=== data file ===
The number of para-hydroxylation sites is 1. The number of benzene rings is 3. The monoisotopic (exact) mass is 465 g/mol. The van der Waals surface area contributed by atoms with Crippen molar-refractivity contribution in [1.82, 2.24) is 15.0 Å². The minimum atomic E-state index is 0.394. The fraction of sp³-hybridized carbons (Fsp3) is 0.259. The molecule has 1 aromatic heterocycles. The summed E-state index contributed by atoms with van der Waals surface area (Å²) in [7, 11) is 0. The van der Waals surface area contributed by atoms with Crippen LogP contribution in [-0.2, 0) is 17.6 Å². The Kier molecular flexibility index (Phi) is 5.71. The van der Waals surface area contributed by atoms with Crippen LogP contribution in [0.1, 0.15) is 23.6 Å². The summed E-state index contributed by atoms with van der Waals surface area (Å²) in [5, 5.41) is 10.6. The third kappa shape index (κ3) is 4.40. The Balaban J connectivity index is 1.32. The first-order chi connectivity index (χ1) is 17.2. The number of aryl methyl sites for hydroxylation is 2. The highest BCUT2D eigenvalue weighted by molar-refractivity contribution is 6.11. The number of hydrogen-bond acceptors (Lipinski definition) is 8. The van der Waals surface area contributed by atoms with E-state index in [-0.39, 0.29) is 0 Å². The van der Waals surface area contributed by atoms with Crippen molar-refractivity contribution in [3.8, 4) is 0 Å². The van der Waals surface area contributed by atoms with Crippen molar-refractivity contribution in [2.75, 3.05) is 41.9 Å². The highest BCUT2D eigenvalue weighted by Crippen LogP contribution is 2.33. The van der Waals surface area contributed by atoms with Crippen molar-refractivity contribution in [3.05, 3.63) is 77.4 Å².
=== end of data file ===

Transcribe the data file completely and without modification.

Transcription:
The number of para-hydroxylation sites is 1. The number of benzene rings is 3. The monoisotopic (exact) mass is 465 g/mol. The van der Waals surface area contributed by atoms with Crippen molar-refractivity contribution in [1.82, 2.24) is 15.0 Å². The minimum atomic E-state index is 0.394. The fraction of sp³-hybridized carbons (Fsp3) is 0.259. The molecule has 1 aromatic heterocycles. The summed E-state index contributed by atoms with van der Waals surface area (Å²) in [7, 11) is 0. The van der Waals surface area contributed by atoms with Crippen LogP contribution in [-0.2, 0) is 17.6 Å². The Kier molecular flexibility index (Phi) is 5.71. The van der Waals surface area contributed by atoms with Crippen LogP contribution in [0.1, 0.15) is 23.6 Å². The summed E-state index contributed by atoms with van der Waals surface area (Å²) in [5, 5.41) is 10.6. The third kappa shape index (κ3) is 4.40. The Balaban J connectivity index is 1.32. The first-order chi connectivity index (χ1) is 17.2. The number of aryl methyl sites for hydroxylation is 2. The highest BCUT2D eigenvalue weighted by molar-refractivity contribution is 6.11. The number of hydrogen-bond acceptors (Lipinski definition) is 8. The van der Waals surface area contributed by atoms with E-state index in [-0.39, 0.29) is 0 Å². The van der Waals surface area contributed by atoms with Crippen molar-refractivity contribution in [3.8, 4) is 0 Å². The van der Waals surface area contributed by atoms with Crippen molar-refractivity contribution in [2.75, 3.05) is 41.9 Å². The highest BCUT2D eigenvalue weighted by Crippen LogP contribution is 2.33. The van der Waals surface area contributed by atoms with Crippen molar-refractivity contribution in [3.05, 3.63) is 77.4 Å².